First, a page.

By Ferdous Al-Faruque - 06/10/14 01:27 PM EDT
House Republicans say the administration should stop all subsidies under ObamaCare until it proves it is sending the right amount to people.
Rep. Charles BoustanyCharles BoustanyDavid Duke will bank on racial tensions in Louisiana Senate bid Boeing tells lawmakers sale of planes to Iran well-known part of nuclear agreement The Trail 2016: Post-Orlando maneuvers MORE (R- La.) warned of a “nightmare scenario” during the 2015 tax-filing season because of differences between the subsidies people are given and those they are actually eligible to receive.
“Blame for this mess falls squarely on the White House,” said Rep. Kevin BradyKevin BradyAdvisers: Trump's revised tax plan will resemble Ryan's Overnight Healthcare: Health mergers in trouble? | Norovirus in Cleveland | GOP chairman rejects Trump Medicare pricing plan GOP chair won't back Trump on negotiating Medicare drug prices MORE (R-Texas), who faulted the Obama administration’s eagerness to push through healthcare reforms regardless of the cost and also called for the payments to be halted.
GOP oversight on the issue follows a report that found millions of people could have to pay back a portion of their ObamaCare health insurance subsidies because they weren’t actually eligible to achieve what they received.
Immediately following reports of discrepancies, Rep. Diane BlackDiane BlackHouse approves bill to shield anti-abortion healthcare workers Conscience rights under threat in US HHS chief meets with House Republicans on abortion dispute MORE (R-Tenn.) reintroduced a bill that would halt all subsidies to ObamaCare recipients until the system is fixed.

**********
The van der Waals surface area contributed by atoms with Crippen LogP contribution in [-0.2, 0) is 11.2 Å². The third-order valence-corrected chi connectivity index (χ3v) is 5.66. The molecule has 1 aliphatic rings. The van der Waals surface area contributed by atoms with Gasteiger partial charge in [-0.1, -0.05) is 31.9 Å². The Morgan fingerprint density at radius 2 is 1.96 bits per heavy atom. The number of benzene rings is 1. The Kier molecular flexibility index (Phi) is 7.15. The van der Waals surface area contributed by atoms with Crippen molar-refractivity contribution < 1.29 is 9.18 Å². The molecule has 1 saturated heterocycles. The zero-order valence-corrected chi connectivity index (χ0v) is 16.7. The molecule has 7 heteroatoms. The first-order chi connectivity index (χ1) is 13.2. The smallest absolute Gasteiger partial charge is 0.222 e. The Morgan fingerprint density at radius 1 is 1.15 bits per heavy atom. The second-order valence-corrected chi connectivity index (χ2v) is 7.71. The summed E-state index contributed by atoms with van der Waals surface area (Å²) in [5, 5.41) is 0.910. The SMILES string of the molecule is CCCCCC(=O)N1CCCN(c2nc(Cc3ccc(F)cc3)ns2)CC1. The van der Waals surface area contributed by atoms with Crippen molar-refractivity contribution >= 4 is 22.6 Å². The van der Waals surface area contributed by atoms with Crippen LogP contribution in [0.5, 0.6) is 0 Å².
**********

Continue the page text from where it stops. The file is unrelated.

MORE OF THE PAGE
Democrats accused Republicans of seeking to undermine the healthcare law now that people are starting to receive benefits.
“Our Republican colleagues have called us again this morning to once again to try tear down the Affordable Care Act,” said Rep. Jim McDermottJim McDermott19 House Democrats' sites hacked at close of gun sit-in 'Will on the Hill' pokes fun at 2016 election Overnight Healthcare: House mental health bill finally moving forward MORE (D-Wash.). “It really is a disappointing thing on the part of my Republican colleagues because the Affordable Care Act is working.”
He said Republicans were making a bigger deal over the issue than necessary since only a small fraction of people eligible for subsidies might have to pay some amount back to the government.
Rep. John Lewis (D-Ga.) said halting all subsidy payments until application data has been verified would hurt the overwhelming majority of insurance holders.